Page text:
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African-American LGBT Individuals and Same-Sex Couples: What Are Their Challenges?

By Kendall Karr, SIECUS Intern

Angeliki Kastanis and Gary J. Gates, “LGBT African-Americans and African-American Same-sex Couples.” Williams Institute, UCLA School of Law (October 2013).

Researchers explored the geographic distribution and socioeconomic characteristics of lesbian, gay, bisexual, and transgender (LGBT) African-American individuals and same-sex couples in the U.S. using data from the Gallup Daily Tracking survey, the 2010 U.S. Census, and the 2008-2010 American Community Surveys. Using couples as the unit of analysis, the researchers found that the differences between African-American same-sex couples and their different-sex counterparts varied, depending on the gender of the same-sex couple and whether the couple is raising children.

Knowing the population size and location of LGBT African-American individuals and same-sex couples in the U.S. is necessary to understand the health, education, and employment challenges they face. According to study co-author Angeliki Kastanis, “LGBT African-American parents and their children evidence significant economic disadvantage and many live in states without LGBT anti-discrimination laws or marriage equality.  Establishing these important legal protections could really help these families.”[1]

Key Findings:

  • Health Insurance: LGBT African-Americans are less likely to be covered by health insurance compared to their non-LGBT counterparts. Fewer African-American same-sex couples have health insurance coverage for both partners compared to African-American different-sex couples (63% vs. 79%). The gap becomes even larger among couples raising children (54% vs. 78%).
  • Education: More LGBT African-Americans have completed a college degree or more, compared to non-LGBT African-Americans (23% vs. 26%).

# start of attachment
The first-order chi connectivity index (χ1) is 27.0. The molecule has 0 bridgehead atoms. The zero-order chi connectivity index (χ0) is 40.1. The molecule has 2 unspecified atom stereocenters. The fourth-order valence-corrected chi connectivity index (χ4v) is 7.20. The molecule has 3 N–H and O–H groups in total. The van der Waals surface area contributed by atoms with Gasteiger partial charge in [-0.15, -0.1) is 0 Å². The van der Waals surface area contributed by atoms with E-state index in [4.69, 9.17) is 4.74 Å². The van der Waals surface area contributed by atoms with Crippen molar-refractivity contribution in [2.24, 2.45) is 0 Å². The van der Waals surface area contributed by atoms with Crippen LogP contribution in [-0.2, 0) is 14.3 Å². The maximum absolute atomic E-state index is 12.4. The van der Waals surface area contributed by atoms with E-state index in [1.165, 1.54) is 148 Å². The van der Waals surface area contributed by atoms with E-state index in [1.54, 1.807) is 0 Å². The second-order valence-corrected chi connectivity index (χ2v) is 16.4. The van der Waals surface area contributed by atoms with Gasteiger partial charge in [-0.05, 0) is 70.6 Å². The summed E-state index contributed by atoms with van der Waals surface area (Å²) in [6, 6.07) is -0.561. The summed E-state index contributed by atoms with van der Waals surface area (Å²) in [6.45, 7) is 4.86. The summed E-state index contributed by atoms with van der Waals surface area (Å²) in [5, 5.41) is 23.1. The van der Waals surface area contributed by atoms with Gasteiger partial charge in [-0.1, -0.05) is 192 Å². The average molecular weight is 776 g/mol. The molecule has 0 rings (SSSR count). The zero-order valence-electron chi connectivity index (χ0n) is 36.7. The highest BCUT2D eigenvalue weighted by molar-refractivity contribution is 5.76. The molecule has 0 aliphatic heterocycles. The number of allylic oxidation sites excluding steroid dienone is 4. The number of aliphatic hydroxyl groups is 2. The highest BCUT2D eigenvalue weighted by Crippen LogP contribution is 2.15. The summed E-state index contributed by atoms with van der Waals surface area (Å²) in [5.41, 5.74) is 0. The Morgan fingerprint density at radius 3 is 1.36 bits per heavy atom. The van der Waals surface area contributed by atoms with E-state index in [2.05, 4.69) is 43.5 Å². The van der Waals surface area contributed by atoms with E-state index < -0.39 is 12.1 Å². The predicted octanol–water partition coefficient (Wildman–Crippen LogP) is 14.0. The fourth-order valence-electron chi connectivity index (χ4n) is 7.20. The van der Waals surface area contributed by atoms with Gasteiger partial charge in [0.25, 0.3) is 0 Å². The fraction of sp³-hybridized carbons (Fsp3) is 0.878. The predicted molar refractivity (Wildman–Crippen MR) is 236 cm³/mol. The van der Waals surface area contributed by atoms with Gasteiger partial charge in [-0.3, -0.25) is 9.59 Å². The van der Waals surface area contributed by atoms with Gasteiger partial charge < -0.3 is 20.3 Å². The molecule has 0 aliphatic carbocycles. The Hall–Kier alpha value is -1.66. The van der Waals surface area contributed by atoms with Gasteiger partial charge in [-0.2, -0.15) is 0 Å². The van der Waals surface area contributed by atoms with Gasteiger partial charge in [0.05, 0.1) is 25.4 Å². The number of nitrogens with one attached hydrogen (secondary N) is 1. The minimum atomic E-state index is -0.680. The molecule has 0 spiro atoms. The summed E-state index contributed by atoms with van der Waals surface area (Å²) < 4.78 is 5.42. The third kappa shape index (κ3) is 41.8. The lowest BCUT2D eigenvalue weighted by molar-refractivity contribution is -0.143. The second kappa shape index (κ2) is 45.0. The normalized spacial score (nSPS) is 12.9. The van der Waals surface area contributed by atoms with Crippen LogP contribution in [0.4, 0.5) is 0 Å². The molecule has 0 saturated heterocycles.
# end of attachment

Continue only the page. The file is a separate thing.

• Income: African-American same-sex couples raising children report lower household median incomes compared to African-American different-sex couples raising children. ($47,300 vs. $63,020). Childless, female African-American couples report household median incomes significantly lower than their male couple counterparts ($51,000 vs. $72,000).
  • Unemployment:LGBT African-Americans have higher rates of unemployment compared to non-LGBT African-Americans (15% vs. 12%).

The researchers have contributed a new level of detail to our understanding of the lives of LGBT African-Americans, especially those in same-sex couples. For example, they determined that more than 1/4 of all African-American same-sex couples live in just four states: Georgia, New York, Maryland and North Carolina. Furthermore, their research found that 58% of African-American same-sex couples are female. Such information is helpful to sexuality educators and policy advocates who seek to ensure effective, inclusive sexuality education programming in places where it is most needed.

The report notes, “Female couples and couples raising children are struggling economically, with couples raising children also reporting lower rates of social characteristics that may ultimately affect their families, such as insurance coverage for both partners.”[2] Although many African-American same-sex couples must cope with educational and political environments that are unsupportive of their sexual health, it is important to recognize their resilience: LGBT African-American same-sex couples have higher rates of educational attainment than their different-sex couple counterparts.

Sexuality education stakeholders should continue to seek out – and share – data on LGBT African-Americans’ lives to help advance efforts that could reduce disparities in insurance coverage, unemployment, income, and other social determinants of sexual health.

[1]Rodriguez L, Arredondo B (2013). News Release: “New report: Estimated 1 million African-American adults in the U.S. identify as LGBT,” Williams Institute, UCLA School of Law, accessed February 6, 2014,

[2]Kastanis A, Gary GJ (2013). LGBT African-Americans and African-American same-sex couples, Williams Institute, UCLA School of Law, accessed February 6, 2014,